That’s the Okanagan Nation fishery on the Okanagan River below a cliff that is an ancient story and which records the history of a war between the Syilx and Secwepemc people that ended with an agreement to share this land in the grasslands inland from the North East Pacific Shore. This is my home. Here is a cliff face in South Iceland. Geologists will point out, rightfully, that it is an ancient seashore cliff (that runs for a couple hundred kilometres) lifted away from the sea by tectonic forces. This image was taken from a point on the old seabed, for example. That kind of thing. It also has a stile and a beautiful woman who I love and who (I am blessed) loves me, walking through grass almost as tall as she is. This is a moment of my ancestral memory. It forms the foundation of my book The Art of Haying. It’s not, after all, a cliff. This is me. Iceland Day 3 to 5 065It is also, if you have eyes to see, a troll, with two gaping eyes, a pug nose, and a broad, frog-like mouth, with water spilling off the top of its head and forming a farmyard spring. You can see the farmyard rhubarb patch to the right of the image, just above the green lump, which is the ruins of an old turf house. What I’m doing here is showing you how an image of the earth is seen when ancestral memory and contemporary thought are one. I am not asking you to agree with this, disprove this, argue it, or abstract it in any way because it is incontrovertible. Still, if you’re used to setting this kind of material deep within a form of romantic consciousness called the unconscious, subconscious, memory, fantasy, imagery, emotion, creative imagination, or any of the modern terms that separate your identity from it, a bit of a guide might prove interesting. You’re seeing a few things. The troll, for instance. A large-green headed ram below the troll’s right eye. An ewe’s skull, teeth bared, below his chin. Another below that. A scatter of human heads, all formed of stone, on the ledge above the bottom section of the falls, and a baby troll peering out of the steeply-angled green hill just to the left and behind the stile. What’s more, the troll has one eye open and one closed. It is Oðin, the Norse cultural hero who plucked out one eye at the well at the centre of the world as payment for receiving wisdom. There is much more, plus a beautiful woman walking through it. The image, framed by the boundaries of the technology of the camera, is called art, because it brings these correspondences into relief, but, hopefully, I have pointed out successfully that these images and correspondences are in the world, exactly in the way that modern humans, such as you or I, are trained to read or parse poetry. On that foundation, let me point out that when a man is one with his mind and with the earth, he looks out at the earth and sees himself. What that means is that walking through this landscape, I am walking through my thoughts, which is, of course, exactly the process of writing a poem. There are a few things, though, which the poetry of the world is not: fantasy, for instance, emotional confession, too, literary dialogue, for another. It’s not a portrait of my feelings, an exploration of my thoughts, or the opening of a social dialogue. It is not an installation or a performance. It is not art. And yet it is poetry. This is poetry:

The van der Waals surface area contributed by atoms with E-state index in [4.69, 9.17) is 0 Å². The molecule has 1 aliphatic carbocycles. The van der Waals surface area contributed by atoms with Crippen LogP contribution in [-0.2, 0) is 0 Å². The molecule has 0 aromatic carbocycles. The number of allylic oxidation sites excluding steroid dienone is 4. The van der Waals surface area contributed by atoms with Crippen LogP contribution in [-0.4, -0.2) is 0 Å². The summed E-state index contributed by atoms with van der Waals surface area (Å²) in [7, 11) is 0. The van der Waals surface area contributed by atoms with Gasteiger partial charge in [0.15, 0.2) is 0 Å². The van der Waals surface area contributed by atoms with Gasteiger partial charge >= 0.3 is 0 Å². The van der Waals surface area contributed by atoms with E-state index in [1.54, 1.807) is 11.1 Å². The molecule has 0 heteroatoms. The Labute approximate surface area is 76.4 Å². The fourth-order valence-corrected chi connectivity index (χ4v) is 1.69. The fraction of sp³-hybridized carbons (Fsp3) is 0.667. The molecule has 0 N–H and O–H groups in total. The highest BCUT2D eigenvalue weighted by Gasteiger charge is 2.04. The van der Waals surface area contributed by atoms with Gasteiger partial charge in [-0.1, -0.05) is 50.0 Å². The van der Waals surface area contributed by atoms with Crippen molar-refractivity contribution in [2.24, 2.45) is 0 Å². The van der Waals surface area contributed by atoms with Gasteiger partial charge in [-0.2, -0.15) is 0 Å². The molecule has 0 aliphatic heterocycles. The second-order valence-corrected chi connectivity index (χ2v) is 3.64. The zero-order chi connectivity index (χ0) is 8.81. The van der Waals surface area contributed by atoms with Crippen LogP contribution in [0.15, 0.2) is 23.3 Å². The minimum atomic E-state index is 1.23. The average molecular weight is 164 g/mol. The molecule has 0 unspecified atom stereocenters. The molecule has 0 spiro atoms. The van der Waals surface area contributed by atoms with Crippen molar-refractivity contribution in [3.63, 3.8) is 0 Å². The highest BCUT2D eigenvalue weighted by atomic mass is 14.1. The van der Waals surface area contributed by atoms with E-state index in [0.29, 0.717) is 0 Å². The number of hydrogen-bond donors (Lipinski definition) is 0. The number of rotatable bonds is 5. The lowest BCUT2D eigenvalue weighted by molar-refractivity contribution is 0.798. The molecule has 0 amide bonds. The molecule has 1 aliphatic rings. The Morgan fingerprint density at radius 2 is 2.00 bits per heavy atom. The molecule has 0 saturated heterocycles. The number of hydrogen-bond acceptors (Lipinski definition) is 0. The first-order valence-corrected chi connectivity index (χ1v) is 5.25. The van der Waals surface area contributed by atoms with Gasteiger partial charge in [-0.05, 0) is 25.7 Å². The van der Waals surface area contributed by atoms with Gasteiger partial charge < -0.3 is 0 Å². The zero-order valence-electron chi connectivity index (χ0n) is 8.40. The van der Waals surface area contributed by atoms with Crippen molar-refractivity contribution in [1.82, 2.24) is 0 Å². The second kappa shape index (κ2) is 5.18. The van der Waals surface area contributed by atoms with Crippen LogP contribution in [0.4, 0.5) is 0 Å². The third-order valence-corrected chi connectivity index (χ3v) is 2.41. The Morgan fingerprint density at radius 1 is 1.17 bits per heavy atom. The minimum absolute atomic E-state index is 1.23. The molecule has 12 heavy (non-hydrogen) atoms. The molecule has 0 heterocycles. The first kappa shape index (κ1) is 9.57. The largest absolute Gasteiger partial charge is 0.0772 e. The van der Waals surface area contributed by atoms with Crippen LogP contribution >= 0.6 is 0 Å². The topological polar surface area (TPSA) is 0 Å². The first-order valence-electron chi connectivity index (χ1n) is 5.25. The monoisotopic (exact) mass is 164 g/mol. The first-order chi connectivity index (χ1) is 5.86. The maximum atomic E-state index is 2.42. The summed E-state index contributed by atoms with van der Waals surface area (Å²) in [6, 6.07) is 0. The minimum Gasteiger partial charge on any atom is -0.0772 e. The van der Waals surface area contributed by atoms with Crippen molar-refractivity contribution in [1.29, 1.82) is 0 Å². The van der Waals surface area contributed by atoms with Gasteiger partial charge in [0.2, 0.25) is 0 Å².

P1080198Ancestral Watcher at sx̌ʷəx̌ʷnitkʷ.

This is poetry:

P1140209

nm∋lqaytkw at Chopaka

This is my home mountain and my home river.

Look at it this way: on a foundation of geology, weather and biological evolution, on a field of societal evolution and history, on a journey of personal presence and breath, in a unified consciousness, this is an image of my self, which reveals itself to me as I walk through it. Some nut has built a concrete water diversion structure in it, which is the way of modern, non-unified consciousness, but make no mistake: it is inside me. I have to accommodate that. That’s where I live, in a space in which every breath, every thought, everything I see and walk through, is poetry, which is not, I feel I should stress, not something I make, something that can be studied in a university department of literature, taught in a department of creative writing, or something anyone else can make. This is not something I made. It is vital to remove the traditions of book thinking from images like this. Book thinking? Yes. If you see a landscape in the following image and if you see a narrative in it:…

buckHanford Reach

… it is book intelligence you are viewing it with. Behind that green flood bar, just to the right of this image, the plutonium for the Trinity Test and the Nagasaki bomb was manufactured, as well as most of the plutonium for the Cold War. Does that stag look like he is swimming home? He isn’t. He is home. So am I. This is my poetry. Anyone can find Facebook on their own, god help them. To find their ancestral, non-human intelligence, the thing that makes them human, a guide helps. Here’s mine:

17Robin Skelton

He was the earth, standing up and walking. He was the sea. And I? I am here to tend an ancient fire

P1000865I used to think that this fire could be kept burning in books, but that was before I realized that literature was a game of artifice and I was not speaking of artifice. I still passionately work with poetry, edit books of poetry, review them, write poetry, and walk through it daily, but I do so from the ancient context I hinted at above, because the work is to keep the world alive, all of it, or die. In my recent book of ghazals, Two Minds, the Sufic force of unified nature, the Sufic Green Man, Khdr, fills the body and mind emptied of self, the lost traveller or lover all-in-a-tangle, with the world, so that the world is there at the core of the soul’s movement through the world, not the technologically-created, abstract, book-based, Enlightenment self, as beautiful a piece of engineering as it is. We can be more.

twomindsWe are more.
monolithAncestors at Extreme Low Tide, Discovery Passage, Facing Cape Mudge …

… where their descendants live.

This is what I have learned during 58 years on this earth. It is not what I was taught. It is more. This is my standard for poetry. It must be alive. After all, I am a man of the earth. I am memory. I am the fire keeper.